nonstop: Indians then Lost Boys then pirates then Indians, etc. To me,
this was a constant, high-energy visual feast.
There are a lot of shows and concerts I want to see in the coming weeks,
but having seen the Neverland Cast, I'm terribly curious to see what the
Tinkerbell Cast can do. If I can see this show twice, and you're still
not sure about seeing this show once, please keep this in mind. This is
not a holiday kiddie show. This is a major production. And I donít think
there is a jaded adult or a TV-numbed child who would not find it wildly
UPDATE: I saw the Tinkerbell Cast last night and (no surprise) it was
the same outstanding show Ė except that all the actors were different,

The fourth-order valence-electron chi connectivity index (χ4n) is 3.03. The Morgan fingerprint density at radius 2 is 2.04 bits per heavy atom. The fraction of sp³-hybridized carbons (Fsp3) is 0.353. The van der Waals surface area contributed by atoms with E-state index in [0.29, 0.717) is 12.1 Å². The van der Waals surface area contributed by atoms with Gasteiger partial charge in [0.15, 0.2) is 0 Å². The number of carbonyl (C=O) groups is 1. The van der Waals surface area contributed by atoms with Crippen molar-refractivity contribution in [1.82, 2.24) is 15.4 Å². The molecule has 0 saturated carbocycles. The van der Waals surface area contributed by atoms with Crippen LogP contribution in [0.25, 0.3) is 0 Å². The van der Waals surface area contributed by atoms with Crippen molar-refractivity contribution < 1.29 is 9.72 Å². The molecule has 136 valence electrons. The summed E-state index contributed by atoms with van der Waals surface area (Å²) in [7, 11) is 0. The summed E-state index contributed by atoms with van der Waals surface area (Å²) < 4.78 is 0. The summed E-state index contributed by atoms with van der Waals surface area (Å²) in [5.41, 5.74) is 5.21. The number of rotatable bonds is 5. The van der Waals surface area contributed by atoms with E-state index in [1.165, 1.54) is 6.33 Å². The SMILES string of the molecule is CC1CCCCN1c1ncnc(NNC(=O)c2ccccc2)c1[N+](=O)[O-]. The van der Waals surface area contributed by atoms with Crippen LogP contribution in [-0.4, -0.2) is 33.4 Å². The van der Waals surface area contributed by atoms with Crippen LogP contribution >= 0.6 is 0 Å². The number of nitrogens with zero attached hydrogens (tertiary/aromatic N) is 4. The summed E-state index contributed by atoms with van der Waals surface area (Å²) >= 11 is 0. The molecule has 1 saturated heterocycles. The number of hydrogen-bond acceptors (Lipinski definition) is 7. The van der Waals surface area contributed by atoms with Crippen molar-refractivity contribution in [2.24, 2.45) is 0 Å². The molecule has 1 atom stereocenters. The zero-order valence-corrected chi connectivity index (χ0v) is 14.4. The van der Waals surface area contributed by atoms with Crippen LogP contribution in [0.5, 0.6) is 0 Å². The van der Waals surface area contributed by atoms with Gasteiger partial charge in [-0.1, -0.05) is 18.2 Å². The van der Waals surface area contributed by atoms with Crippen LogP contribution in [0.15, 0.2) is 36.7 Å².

an amazing feat in itself, considering how complex the action was.
Bethany Wheat's Peter Pan was the same energetic, androgynous,
self-confident, character I saw last week, with her own strong singing
voice, and with enough differences to be interesting and fun to watch.
Alex Levy was a somewhat taller Captain Hook but with the same swagger
and buffoonery I saw before, and Dylan Gray's Mr. Smee was full of his
own style of physical comedy. As he entered for the first time,
Hook met the audience's booing with the same "But I haven't done
anything yet," so maybe the line was scripted Ė or maybe it was a clever
ad lib from opening night that was worth repeating. Oh sure, I have my
favorites (in both casts), so I'm glad I saw them both. And the
consistent quality of the two casts is yet another tribute to the
excellent planning, training, coaching, and directing that characterize
every production of the El Dorado Musical Theatre.